Blog Oklahoma Podcast 015: Markdown

Here at Blog Oklahoma one of my goals is to help you improve your writing and blogging skills. One bit of advice I like to give is to do your writing outside of your blogging platform. Meaning not typing directly into your platform’s editor. Instead do your typing in a separate word processor such as Microsoft Word, LibreOffice Write, or Google Docs and then copy and paste your text into your blogging platform to publish.

One hang up some blogging writers have comes with its time to format your text, such as adding headings, bolding and italicizing, or creating bullet lists. Working in a word processor will let you do all that, but depending on your blogging platform some of that formatting doesn’t translate across when you copy and paste it.

If your blogging platform has what’s called a WYSIWYG editor, most of your formatting will work, but if your platform is strictly a text editor then all that formatting goes away. At that point you’ll need to do your formatting inside of your platform’s editor. Which is fine, but it will extend your publishing time a little. Or you’ll need to format your text into HTML, and then copy and paste that in.

As someone who uses HTML on a daily basis it's not really a big deal for me, but it is time consuming and it does make your text a bit cluttered with code when you go back and look at it again.

There is a hybrid approach when it comes to formatting text for publishing to your blog, and as a bonus it’ll speed up your writing, and it doesn’t clutter up your text with too much code like HTML. It’s called Markdown.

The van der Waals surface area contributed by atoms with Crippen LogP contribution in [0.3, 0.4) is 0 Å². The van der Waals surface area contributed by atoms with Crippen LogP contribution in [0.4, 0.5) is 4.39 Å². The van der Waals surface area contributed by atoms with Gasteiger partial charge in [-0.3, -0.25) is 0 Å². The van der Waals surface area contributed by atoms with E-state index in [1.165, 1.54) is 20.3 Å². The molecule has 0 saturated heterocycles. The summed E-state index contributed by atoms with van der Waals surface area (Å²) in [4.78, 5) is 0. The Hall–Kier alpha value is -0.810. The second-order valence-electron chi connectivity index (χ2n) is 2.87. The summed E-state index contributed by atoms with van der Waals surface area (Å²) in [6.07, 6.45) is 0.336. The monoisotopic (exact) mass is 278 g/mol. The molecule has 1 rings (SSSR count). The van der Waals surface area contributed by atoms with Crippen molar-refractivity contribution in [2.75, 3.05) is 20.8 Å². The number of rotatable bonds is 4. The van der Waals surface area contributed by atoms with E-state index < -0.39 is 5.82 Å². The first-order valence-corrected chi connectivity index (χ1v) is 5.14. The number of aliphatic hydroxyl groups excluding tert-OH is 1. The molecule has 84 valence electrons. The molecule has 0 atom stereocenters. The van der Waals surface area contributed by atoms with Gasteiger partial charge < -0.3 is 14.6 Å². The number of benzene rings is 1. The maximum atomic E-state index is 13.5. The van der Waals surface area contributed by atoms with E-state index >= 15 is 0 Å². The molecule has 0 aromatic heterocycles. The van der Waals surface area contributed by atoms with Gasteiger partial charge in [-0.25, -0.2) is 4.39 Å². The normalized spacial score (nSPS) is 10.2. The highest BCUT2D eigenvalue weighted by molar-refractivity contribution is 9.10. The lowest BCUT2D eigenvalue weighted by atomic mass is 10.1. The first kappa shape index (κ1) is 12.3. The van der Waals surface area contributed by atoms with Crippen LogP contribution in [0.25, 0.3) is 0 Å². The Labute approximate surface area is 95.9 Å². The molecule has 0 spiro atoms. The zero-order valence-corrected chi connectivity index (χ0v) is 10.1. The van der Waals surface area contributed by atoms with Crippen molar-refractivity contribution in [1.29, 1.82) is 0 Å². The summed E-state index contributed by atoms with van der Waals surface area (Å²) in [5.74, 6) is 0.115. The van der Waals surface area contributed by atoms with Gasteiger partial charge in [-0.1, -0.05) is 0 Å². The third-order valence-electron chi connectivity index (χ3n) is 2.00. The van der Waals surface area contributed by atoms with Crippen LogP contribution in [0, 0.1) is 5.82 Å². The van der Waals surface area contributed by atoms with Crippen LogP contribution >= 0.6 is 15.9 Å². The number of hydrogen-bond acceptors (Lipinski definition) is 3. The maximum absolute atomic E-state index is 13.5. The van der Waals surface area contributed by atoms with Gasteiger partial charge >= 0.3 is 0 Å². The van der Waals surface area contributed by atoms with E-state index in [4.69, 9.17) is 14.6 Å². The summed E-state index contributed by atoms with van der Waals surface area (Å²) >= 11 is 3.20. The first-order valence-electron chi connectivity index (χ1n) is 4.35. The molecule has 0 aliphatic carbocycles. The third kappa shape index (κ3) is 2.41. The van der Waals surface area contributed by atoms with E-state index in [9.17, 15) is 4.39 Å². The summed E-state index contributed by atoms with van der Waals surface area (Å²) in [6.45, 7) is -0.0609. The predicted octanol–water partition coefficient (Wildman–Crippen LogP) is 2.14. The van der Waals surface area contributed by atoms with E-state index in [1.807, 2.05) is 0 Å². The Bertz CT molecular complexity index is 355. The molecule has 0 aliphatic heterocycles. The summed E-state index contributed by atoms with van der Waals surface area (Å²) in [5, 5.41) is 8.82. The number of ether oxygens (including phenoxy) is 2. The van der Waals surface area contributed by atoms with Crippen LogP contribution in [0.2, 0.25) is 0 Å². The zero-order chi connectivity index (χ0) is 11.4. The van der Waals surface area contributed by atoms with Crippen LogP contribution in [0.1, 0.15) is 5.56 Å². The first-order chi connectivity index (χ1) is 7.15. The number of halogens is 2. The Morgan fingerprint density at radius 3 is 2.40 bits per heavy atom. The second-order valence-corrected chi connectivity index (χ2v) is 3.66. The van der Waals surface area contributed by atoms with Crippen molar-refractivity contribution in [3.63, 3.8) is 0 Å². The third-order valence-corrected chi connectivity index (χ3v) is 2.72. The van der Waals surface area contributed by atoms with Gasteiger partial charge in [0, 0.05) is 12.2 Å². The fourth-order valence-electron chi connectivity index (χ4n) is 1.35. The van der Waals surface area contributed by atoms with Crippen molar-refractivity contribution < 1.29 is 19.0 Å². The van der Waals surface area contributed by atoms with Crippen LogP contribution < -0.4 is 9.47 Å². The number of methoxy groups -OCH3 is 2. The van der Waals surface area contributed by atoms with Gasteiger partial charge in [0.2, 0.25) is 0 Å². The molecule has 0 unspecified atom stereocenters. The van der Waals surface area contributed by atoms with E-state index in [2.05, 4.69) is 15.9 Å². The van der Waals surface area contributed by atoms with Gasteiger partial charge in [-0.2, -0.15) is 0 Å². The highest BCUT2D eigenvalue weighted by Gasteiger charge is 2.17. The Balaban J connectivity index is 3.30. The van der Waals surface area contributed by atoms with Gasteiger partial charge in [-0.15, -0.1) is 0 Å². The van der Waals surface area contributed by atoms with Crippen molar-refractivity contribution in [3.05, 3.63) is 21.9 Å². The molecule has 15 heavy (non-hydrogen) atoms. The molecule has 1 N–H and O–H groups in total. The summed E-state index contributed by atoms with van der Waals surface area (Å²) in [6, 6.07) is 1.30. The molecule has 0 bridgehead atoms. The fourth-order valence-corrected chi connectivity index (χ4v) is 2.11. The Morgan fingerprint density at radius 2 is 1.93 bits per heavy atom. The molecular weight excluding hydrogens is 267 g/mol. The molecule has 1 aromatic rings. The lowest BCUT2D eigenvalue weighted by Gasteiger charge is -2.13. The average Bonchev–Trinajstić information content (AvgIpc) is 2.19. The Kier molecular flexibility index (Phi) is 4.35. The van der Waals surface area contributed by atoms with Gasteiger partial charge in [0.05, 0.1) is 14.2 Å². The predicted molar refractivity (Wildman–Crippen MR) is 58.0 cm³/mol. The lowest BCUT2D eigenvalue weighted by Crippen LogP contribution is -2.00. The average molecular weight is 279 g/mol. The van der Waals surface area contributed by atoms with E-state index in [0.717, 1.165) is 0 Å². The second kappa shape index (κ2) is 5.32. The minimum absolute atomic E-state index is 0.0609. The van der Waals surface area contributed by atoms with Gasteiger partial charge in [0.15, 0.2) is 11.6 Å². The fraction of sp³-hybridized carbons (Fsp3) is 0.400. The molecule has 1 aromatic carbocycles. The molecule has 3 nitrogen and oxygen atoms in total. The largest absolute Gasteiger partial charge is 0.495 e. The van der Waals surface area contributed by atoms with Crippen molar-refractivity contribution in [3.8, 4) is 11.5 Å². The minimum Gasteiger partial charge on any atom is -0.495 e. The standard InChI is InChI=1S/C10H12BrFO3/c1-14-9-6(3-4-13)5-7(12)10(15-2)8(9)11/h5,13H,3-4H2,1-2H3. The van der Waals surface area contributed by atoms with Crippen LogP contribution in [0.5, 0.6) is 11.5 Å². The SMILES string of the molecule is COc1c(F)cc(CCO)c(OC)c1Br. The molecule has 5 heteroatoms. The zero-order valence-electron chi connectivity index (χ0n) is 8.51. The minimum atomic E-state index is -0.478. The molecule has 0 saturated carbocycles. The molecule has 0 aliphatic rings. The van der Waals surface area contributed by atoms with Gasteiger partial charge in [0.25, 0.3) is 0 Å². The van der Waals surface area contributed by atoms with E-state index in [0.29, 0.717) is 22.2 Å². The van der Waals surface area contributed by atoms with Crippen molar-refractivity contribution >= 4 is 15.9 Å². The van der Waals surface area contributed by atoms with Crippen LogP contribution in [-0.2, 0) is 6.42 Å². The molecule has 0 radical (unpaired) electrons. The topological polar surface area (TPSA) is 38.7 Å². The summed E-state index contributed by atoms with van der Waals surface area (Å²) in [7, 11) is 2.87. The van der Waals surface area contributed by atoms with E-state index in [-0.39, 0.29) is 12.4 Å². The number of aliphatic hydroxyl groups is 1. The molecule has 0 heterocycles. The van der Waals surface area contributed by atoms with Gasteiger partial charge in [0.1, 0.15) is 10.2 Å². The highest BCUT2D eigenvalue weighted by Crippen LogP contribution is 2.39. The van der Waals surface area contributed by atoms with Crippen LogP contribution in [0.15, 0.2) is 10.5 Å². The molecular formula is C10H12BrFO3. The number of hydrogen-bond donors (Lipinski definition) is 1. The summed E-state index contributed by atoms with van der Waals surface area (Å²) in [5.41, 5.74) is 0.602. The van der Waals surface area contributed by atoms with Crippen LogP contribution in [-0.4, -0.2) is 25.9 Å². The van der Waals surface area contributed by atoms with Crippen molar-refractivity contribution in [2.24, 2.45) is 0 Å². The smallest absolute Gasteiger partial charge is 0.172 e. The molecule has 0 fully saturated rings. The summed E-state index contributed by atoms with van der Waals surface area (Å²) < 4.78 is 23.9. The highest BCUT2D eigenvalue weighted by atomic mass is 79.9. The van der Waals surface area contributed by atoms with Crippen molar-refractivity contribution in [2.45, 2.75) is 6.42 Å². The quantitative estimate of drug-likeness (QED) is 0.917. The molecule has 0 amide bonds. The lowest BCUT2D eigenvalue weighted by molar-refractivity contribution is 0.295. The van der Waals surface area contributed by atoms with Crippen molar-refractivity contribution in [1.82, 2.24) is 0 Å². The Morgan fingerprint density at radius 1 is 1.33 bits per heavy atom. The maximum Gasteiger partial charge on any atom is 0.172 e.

Many blogging platforms such as WordPress and Ghost already support markdown either natively or with a plugin. Many other web services like Reddit or Google+ use a form of markdown to allow formatting with their posts.

I’ll provide link in the show notes to a great article at Daring Fireball that describes markdown in detail. But to give you a broad overview. All of your formatting is done as simple text as you type.

Let’s say you want to do a level 1 heading. In your word processor you would have to type in your text, highlight it, and then select heading from a menu item or some keyboard shortcut. In HTML you would have to type in


. In markdown you would type in #your text# and then start a new line and you keep going. If you want to bold or italicize in HTML you have a few options (w/o brackets) B or STRONG or I or EM you get the idea. If I want to italicize I put * around the text or ** to bold.

So you can see by using this simpler form of formatting I can speed up your typing and still be able to read your text without the clutter of HTML. When you get the rest of markdown’s symbolism down, which isn’t complicated at all, you'll see the benefits right away.

Again some of your blogging platforms are markdown ready, copy and paste your text in, and you’re published. If your platform is not markdown ready, you can still paste in HTML. If you’re using a markdown editor such as Markpad (Markdownpad), which I really like, or StackEdit, which is an online tool that works with Google Docs, you do all your typing in markdown, and export as HTML.

In fact I used a combination Markdownpad and StackEdit to type up the show notes for this very episode, and I think I’m going to use markdown for the show notes from now on.

So there you have it. One more tool in your writing toolbox. Markdown.

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